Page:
The Wits Centre for Journalism is pleased to welcome Dr Collen Chambwera, a seasoned educator in the media space who joins the team as a senior lecturer and researcher.

“When an opportunity arose at the WCJ I was immediately attracted by the idea of returning to journalism, which had been my interest from when I started my undergraduate degree. My PhD topic was financial and economic news production practices in Zimbabwe from 1980 to 2017,” says Chambwera, previously a postgraduate research coordinator at AFDA School for Motion Picture and Live Performance and School of Communication lecturer at the University of Johannesburg.

“The WCJ is known for producing quality graduates and engaging in projects that benefit the practice of journalism. Many want to be associated with the best, and I am no exception. The prospect of growing my journalism practice research in one of the best journalism education and training centres in South Africa and Africa was irresistible.”

Chambwera joins the WCJ to assist with lecturing, research and supporting the various projects run by the Centre.

“I bring an inquisitive attitude. I think there is always more that can be done to improve and innovate the practice of journalism in the profession’s ever-changing contexts. This should permeate into how we facilitate learning and produce knowledge through research. Networking and collaboration enhance our understanding of the field and opens avenues for innovation,” he says.

When engaging with students, Chambwera describes himself as a facilitator.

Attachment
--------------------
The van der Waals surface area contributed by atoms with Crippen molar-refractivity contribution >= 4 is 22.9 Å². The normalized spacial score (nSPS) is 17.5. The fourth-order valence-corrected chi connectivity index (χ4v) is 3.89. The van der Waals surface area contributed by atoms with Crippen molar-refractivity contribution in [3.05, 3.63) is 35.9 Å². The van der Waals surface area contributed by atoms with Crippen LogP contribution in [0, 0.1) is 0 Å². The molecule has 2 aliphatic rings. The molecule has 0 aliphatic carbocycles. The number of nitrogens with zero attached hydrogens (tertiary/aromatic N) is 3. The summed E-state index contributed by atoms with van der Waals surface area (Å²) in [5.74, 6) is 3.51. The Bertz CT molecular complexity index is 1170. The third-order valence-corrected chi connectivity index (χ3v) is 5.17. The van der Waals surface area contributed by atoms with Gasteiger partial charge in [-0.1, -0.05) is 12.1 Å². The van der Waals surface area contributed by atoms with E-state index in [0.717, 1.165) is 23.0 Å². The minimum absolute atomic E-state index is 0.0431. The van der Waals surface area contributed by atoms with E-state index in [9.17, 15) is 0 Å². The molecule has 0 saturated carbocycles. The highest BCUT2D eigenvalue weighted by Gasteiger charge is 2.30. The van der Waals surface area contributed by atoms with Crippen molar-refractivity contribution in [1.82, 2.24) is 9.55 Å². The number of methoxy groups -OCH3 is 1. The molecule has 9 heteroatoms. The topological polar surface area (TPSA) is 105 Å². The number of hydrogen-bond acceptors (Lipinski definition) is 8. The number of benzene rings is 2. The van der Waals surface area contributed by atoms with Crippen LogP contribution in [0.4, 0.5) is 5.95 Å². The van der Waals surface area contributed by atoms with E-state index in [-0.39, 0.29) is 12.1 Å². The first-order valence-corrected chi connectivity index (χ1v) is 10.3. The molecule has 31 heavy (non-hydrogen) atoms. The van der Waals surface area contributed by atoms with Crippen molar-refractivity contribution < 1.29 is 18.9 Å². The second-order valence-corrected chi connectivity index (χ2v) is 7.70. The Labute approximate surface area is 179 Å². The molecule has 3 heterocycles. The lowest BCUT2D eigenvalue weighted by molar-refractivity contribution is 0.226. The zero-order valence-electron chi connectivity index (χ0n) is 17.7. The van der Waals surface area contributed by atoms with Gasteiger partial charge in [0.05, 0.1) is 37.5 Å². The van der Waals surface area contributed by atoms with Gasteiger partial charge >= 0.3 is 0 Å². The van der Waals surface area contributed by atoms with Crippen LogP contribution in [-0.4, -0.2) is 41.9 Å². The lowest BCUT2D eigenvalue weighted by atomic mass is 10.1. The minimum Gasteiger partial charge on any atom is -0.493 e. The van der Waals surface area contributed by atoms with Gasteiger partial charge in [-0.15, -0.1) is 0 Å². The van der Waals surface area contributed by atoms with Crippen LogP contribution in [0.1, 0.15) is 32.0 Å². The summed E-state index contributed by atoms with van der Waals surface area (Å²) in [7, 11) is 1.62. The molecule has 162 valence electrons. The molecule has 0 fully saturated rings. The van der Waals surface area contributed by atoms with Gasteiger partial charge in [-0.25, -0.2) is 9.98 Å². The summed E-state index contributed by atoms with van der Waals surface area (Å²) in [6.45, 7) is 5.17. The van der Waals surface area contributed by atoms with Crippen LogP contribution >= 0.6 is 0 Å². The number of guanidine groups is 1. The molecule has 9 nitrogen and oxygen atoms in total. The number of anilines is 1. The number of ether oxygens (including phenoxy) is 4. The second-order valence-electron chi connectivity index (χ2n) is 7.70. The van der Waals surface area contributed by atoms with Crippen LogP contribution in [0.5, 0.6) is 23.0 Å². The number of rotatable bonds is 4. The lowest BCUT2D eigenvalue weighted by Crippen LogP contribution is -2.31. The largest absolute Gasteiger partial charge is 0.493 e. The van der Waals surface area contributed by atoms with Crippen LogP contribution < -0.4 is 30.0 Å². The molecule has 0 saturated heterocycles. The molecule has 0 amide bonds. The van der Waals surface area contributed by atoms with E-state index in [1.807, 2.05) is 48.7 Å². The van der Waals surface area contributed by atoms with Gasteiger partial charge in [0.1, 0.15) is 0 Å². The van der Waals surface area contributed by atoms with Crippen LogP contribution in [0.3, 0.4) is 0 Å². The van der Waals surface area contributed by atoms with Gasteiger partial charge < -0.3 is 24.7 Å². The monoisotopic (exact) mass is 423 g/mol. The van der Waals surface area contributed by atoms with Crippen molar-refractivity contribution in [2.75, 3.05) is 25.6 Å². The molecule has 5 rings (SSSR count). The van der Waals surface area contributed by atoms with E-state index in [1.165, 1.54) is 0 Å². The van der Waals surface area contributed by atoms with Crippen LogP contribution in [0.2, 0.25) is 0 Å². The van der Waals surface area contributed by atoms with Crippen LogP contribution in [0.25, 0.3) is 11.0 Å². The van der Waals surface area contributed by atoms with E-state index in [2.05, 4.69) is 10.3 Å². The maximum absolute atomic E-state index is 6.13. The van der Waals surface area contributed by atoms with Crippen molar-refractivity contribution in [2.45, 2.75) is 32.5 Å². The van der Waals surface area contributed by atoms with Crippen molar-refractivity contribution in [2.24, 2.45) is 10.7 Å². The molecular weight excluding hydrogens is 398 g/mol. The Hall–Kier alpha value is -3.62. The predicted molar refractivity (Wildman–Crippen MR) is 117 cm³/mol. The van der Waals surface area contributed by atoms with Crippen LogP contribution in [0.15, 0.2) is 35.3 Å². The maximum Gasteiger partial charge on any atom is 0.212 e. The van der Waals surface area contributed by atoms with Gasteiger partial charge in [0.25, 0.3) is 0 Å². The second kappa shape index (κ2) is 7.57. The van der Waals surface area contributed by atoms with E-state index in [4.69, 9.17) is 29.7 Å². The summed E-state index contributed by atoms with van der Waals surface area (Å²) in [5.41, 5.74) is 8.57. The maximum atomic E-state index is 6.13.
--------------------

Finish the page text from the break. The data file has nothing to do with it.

“I believe students learn better when they get involved in their own learning. I have had the experience of teaching big and small classes, and it is always amazing how students understand better when given room to get involved in their own learning,” he says.

“I make myself available to students as much as possible so that no one ever feels like they are on the journey alone. Patience is key whether one is dealing with struggling students or those most active.”

Chambwera explains that technological changes, such as the rapid rise of artificial intelligence in the media space, bring opportunities and challenges in learner experiences, as well as learning facilitation and research.

“In the Global South, it is not just a matter of keeping up with technological advances, but also issues to do with access. It takes an understanding of the economic contexts in which we operate and aligning conduct and expectations accordingly,” he asserts.

“It is also about acknowledging and embracing our own experiences and centring them in the ever-changing global contexts. The field of journalism faces challenges from evolving technologies and students need to be prepared for the new realities that arise from that. Research also needs to continuously interrogate these changes to find ways in which journalism remains a significant field adapted to evolving realities.”

Says WCJ Director, Dr Dinesh Balliah: “Dr Chambwera has worked with the Centre through his involvement at the South African Communications Association (SACOMM) in the past, and we are delighted that he has decided to join us as a senior lecturer. He joins our renowned academic team and extends it with his focus on multimedia journalism, and African journalism ethics and practice, in a shifting media landscape. His commitment to excellence in teaching and learning, and of the pastoral care of students, is a clear match with the ethos of the WCJ and the university.”